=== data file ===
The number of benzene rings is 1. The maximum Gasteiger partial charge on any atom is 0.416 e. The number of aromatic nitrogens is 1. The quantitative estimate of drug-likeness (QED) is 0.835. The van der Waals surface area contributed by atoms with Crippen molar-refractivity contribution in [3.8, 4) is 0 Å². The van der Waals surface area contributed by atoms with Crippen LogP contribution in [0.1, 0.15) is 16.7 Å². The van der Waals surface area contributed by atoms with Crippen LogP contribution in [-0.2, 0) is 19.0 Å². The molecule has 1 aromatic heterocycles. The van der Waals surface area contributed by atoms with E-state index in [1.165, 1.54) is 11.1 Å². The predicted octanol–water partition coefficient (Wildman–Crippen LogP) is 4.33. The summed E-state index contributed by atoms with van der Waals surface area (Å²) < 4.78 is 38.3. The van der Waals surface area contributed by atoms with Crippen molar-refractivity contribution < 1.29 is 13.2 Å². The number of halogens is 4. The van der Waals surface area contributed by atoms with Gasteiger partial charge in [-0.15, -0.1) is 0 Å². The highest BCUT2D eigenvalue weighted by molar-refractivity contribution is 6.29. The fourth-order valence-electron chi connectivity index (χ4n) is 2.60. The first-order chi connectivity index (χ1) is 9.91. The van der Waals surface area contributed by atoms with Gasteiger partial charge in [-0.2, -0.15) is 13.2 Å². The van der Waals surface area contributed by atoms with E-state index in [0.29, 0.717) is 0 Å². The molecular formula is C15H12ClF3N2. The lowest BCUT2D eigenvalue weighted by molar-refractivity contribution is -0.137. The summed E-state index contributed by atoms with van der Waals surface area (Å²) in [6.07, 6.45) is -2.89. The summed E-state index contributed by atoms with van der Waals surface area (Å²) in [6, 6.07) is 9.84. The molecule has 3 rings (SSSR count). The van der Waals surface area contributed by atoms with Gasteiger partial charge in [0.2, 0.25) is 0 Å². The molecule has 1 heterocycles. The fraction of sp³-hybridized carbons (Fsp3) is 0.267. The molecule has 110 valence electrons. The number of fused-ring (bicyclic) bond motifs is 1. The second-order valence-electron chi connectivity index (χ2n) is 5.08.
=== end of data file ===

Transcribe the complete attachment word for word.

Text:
The number of benzene rings is 1. The maximum Gasteiger partial charge on any atom is 0.416 e. The number of aromatic nitrogens is 1. The quantitative estimate of drug-likeness (QED) is 0.835. The van der Waals surface area contributed by atoms with Crippen molar-refractivity contribution in [3.8, 4) is 0 Å². The van der Waals surface area contributed by atoms with Crippen LogP contribution in [0.1, 0.15) is 16.7 Å². The van der Waals surface area contributed by atoms with Crippen LogP contribution in [-0.2, 0) is 19.0 Å². The molecule has 1 aromatic heterocycles. The van der Waals surface area contributed by atoms with E-state index in [1.165, 1.54) is 11.1 Å². The predicted octanol–water partition coefficient (Wildman–Crippen LogP) is 4.33. The summed E-state index contributed by atoms with van der Waals surface area (Å²) < 4.78 is 38.3. The van der Waals surface area contributed by atoms with Crippen molar-refractivity contribution < 1.29 is 13.2 Å². The number of halogens is 4. The van der Waals surface area contributed by atoms with Gasteiger partial charge in [-0.15, -0.1) is 0 Å². The highest BCUT2D eigenvalue weighted by molar-refractivity contribution is 6.29. The fourth-order valence-electron chi connectivity index (χ4n) is 2.60. The first-order chi connectivity index (χ1) is 9.91. The van der Waals surface area contributed by atoms with Gasteiger partial charge in [-0.2, -0.15) is 13.2 Å². The van der Waals surface area contributed by atoms with E-state index in [0.29, 0.717) is 0 Å². The molecular formula is C15H12ClF3N2. The lowest BCUT2D eigenvalue weighted by molar-refractivity contribution is -0.137. The summed E-state index contributed by atoms with van der Waals surface area (Å²) in [6.07, 6.45) is -2.89. The summed E-state index contributed by atoms with van der Waals surface area (Å²) in [6, 6.07) is 9.84. The molecule has 3 rings (SSSR count). The van der Waals surface area contributed by atoms with Gasteiger partial charge in [0.2, 0.25) is 0 Å². The molecule has 1 heterocycles. The fraction of sp³-hybridized carbons (Fsp3) is 0.267. The molecule has 110 valence electrons. The number of fused-ring (bicyclic) bond motifs is 1. The second-order valence-electron chi connectivity index (χ2n) is 5.08.